When she checked on the sheets hanging in the back yard she found them all on the ground, the clothesline having snapped. Most of the sheets had landed on the grass but a pillow case had landed in the still moist dirt and would now need to be washed a second time. She restrung the line, re-hung the still clean clothes and pillow case back inside.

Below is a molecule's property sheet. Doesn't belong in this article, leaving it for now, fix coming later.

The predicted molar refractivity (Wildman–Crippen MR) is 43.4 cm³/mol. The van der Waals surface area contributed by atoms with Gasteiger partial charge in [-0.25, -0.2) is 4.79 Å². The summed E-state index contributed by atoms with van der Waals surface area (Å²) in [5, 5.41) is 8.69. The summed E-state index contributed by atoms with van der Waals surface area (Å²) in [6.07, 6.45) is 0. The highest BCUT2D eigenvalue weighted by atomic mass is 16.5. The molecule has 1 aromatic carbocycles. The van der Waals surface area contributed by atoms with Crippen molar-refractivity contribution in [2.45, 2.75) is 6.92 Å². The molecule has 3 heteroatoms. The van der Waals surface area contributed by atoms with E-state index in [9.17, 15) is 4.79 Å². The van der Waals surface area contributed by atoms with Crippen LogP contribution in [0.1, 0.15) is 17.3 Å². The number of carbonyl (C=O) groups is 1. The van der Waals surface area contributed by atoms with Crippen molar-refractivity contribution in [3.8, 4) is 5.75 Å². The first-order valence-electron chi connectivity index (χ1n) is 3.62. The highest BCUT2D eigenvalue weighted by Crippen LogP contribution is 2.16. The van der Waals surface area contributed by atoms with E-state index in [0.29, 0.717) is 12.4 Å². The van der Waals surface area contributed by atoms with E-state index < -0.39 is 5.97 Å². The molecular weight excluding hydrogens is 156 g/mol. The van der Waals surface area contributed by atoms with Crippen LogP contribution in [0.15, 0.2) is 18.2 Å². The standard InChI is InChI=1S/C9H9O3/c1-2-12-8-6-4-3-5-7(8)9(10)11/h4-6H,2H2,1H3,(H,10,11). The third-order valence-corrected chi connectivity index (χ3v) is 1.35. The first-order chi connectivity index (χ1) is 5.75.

At 5:00PM she put the contents of a can of beef ravioli in a still dirty from last night two quart sauce pan and, while it warmed, considered calling her mother. After the second beating, and this one had in fact been an actual beating and not just rough handling, she had called her mother hoping for an invitation, an escape. Her mother instead went into a long lecture about how to avoid men’s anger and, in the event of non-avoidance, how to use the post guilt phases to get the things you wanted. Perhaps sensing her daughter’s desperation she’d mentioned the existence, but had no direct knowledge herself, of crisis centers for women. The lecture had been cut short however by a man’s voice in the background ordering her mother to ‘get her tight little fanny back in here.’ She did not pick up the phone now. She did not look up a crisis center phone number. She didn’t even notice the flavor of chicken soup that permeated the ravioli. She did mix a tall glass of vodka and ginger ale and promised herself another one later, maybe two, maybe . . .